From highest court of the land to the smallest
The move is a surprising one. Most judges of her caliber start their own law firms after retirement and use their judicial network to clients’ advantage. Instead, Park is settling for somewhat of a downgrade with the municipal job.
There are about 100 municipal courts across the country that handle trivial cases such as small quarrels or claims where legal fees do not exceed 30 million won ($26,000). The purview of the courts is so small that most have only one judge and share a building with the local registry office.
Working in a municipal court is far from glamorous, and for that reason, no court has had a full-time judge since 2010. Instead, judges rotate between courts.
If Park is appointed as full-time judge in Yeosu, she will be the first in years. Her appointment is awaiting final approval from a judicial personnel committee and the Supreme Court.
The law allows former Supreme Court justices to start their own law firm two years after leaving the bench. This is a common and preferred option for many former judges because not only can they charge higher fees because of their previous experience; they also get to handle big cases that could reach the Supreme Court. This power dynamic has generated fierce criticism of the judiciary.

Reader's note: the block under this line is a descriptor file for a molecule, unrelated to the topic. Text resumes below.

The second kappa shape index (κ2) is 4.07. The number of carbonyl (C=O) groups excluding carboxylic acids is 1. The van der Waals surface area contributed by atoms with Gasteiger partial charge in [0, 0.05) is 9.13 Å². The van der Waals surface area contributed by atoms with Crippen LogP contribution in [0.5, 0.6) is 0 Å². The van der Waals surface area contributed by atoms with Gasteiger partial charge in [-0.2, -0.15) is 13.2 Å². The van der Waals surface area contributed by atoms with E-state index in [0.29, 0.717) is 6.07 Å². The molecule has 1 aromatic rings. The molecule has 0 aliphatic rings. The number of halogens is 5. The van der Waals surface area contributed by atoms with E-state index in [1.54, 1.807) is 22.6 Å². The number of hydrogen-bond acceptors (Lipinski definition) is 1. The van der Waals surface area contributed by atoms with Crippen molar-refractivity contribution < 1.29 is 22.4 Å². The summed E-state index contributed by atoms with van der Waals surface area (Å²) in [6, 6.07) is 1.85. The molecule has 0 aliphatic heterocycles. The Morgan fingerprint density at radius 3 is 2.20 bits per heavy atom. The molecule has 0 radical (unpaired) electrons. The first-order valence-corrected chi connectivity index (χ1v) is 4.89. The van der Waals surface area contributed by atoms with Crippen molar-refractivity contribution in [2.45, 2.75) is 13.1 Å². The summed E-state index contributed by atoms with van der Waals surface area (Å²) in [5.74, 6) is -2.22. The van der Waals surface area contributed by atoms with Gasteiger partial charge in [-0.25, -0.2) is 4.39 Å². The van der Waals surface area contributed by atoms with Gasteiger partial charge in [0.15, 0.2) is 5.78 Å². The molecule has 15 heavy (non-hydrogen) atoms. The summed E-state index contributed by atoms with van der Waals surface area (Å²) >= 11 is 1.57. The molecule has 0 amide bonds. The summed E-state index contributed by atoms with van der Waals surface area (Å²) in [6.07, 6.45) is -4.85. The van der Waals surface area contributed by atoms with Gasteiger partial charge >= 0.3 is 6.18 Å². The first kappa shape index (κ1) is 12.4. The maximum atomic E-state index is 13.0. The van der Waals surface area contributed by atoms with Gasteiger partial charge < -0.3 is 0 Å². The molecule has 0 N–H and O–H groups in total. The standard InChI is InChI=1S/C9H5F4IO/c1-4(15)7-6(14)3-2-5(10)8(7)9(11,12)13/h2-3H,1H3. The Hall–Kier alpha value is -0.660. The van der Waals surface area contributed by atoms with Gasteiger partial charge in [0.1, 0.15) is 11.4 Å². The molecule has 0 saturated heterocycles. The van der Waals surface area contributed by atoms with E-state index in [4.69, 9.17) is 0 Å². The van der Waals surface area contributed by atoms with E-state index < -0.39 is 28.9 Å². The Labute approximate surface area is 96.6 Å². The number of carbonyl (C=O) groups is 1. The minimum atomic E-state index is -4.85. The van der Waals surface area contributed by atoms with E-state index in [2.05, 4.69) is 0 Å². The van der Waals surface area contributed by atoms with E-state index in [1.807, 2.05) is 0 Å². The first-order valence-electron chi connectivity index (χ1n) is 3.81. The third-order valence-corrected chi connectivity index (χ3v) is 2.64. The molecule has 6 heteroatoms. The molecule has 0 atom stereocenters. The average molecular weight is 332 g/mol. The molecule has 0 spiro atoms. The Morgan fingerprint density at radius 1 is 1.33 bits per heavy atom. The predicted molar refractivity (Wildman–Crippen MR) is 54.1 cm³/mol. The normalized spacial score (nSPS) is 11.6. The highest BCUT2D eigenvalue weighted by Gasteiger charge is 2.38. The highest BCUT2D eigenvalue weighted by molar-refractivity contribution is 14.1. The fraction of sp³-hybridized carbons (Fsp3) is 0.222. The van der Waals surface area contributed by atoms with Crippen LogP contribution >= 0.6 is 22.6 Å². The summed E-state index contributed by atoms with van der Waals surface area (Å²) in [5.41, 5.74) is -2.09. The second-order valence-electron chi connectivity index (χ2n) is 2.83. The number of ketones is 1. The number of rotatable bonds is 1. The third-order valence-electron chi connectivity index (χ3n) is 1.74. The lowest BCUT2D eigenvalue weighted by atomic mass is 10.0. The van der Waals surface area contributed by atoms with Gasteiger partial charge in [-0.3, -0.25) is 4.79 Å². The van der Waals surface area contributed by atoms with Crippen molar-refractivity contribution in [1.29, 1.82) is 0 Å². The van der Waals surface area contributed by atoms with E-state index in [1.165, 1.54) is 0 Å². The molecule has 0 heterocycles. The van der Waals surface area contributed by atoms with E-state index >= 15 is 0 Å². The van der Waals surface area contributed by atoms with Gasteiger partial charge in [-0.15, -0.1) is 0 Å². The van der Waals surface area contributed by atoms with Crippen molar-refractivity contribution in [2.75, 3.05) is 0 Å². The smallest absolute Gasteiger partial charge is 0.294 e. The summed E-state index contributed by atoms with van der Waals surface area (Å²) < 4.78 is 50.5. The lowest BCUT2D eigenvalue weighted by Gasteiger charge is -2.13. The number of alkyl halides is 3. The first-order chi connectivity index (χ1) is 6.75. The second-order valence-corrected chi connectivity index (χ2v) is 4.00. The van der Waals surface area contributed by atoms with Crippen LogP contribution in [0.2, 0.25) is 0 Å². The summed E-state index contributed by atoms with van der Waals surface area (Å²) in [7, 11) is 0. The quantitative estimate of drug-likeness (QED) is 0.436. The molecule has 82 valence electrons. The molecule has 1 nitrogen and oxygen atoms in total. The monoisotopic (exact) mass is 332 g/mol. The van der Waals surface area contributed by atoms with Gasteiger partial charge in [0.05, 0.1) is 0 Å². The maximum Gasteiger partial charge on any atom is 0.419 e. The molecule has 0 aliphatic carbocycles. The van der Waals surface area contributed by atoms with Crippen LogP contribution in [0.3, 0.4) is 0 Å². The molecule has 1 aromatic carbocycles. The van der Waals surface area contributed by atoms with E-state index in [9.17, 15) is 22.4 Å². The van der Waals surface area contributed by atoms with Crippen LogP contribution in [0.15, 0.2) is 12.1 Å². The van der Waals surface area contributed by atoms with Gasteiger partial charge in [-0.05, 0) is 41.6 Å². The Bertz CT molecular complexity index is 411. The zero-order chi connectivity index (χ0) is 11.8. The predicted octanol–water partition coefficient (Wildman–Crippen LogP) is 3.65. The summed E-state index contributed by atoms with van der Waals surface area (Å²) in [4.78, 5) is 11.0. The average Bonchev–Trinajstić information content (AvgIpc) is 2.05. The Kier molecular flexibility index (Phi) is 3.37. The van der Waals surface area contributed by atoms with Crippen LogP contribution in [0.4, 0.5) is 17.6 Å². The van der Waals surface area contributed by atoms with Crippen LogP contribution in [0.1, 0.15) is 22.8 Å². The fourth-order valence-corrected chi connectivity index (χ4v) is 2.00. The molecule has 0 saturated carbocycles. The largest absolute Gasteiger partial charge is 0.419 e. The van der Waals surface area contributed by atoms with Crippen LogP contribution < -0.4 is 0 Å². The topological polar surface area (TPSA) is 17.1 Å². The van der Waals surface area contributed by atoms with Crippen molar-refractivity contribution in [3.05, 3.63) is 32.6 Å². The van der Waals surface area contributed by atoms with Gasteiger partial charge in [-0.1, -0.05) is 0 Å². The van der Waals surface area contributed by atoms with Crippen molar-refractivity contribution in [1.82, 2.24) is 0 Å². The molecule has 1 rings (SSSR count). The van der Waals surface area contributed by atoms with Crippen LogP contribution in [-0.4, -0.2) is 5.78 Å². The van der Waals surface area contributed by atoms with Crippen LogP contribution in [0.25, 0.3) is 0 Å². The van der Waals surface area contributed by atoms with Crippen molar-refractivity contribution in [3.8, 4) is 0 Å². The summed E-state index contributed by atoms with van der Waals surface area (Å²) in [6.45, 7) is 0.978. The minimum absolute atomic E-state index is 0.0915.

The Korean Bar Association welcomed Park’s choice and said Yeosu residents would be able to receive high-quality legal services.
“It could be an epoch-making opportunity to turn around Korea’s chronic abuse of power by the retired high-ranking officials,” said Kim Hyun, the association’s president. “It could pressure other former and current judges at the Supreme Court.”
The association recently received a letter from Kim Seon-soo, one of the current nominees for Supreme Court justice, promising that he would not start his own law firm after retiring from the bench.
BY MOON HYUN-KYUNG [firstname.lastname@example.org]